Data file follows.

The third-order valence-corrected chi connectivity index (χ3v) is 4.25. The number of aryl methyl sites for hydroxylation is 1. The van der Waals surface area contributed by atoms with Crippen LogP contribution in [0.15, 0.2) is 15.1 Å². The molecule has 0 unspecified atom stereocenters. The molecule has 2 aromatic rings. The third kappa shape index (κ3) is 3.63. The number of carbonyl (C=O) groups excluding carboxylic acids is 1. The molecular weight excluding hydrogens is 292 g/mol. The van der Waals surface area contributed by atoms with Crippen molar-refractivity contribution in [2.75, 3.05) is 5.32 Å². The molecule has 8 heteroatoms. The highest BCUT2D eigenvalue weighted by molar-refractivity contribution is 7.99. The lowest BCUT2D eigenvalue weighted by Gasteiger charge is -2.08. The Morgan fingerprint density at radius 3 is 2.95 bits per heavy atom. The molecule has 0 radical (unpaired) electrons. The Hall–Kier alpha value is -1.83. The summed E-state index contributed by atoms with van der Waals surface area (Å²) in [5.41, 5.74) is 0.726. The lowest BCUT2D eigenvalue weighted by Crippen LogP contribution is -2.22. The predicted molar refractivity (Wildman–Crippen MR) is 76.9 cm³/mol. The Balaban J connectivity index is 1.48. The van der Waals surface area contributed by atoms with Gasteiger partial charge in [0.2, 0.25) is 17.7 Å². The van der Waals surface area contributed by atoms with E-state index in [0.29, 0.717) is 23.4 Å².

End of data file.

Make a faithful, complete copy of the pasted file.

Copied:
The third-order valence-corrected chi connectivity index (χ3v) is 4.25. The number of aryl methyl sites for hydroxylation is 1. The van der Waals surface area contributed by atoms with Crippen LogP contribution in [0.15, 0.2) is 15.1 Å². The molecule has 0 unspecified atom stereocenters. The molecule has 2 aromatic rings. The third kappa shape index (κ3) is 3.63. The number of carbonyl (C=O) groups excluding carboxylic acids is 1. The molecular weight excluding hydrogens is 292 g/mol. The van der Waals surface area contributed by atoms with Crippen molar-refractivity contribution in [2.75, 3.05) is 5.32 Å². The molecule has 8 heteroatoms. The highest BCUT2D eigenvalue weighted by molar-refractivity contribution is 7.99. The lowest BCUT2D eigenvalue weighted by Gasteiger charge is -2.08. The Morgan fingerprint density at radius 3 is 2.95 bits per heavy atom. The molecule has 0 radical (unpaired) electrons. The Hall–Kier alpha value is -1.83. The summed E-state index contributed by atoms with van der Waals surface area (Å²) in [5.41, 5.74) is 0.726. The lowest BCUT2D eigenvalue weighted by Crippen LogP contribution is -2.22. The predicted molar refractivity (Wildman–Crippen MR) is 76.9 cm³/mol. The Balaban J connectivity index is 1.48. The van der Waals surface area contributed by atoms with Gasteiger partial charge in [0.2, 0.25) is 17.7 Å². The van der Waals surface area contributed by atoms with E-state index in [0.29, 0.717) is 23.4 Å².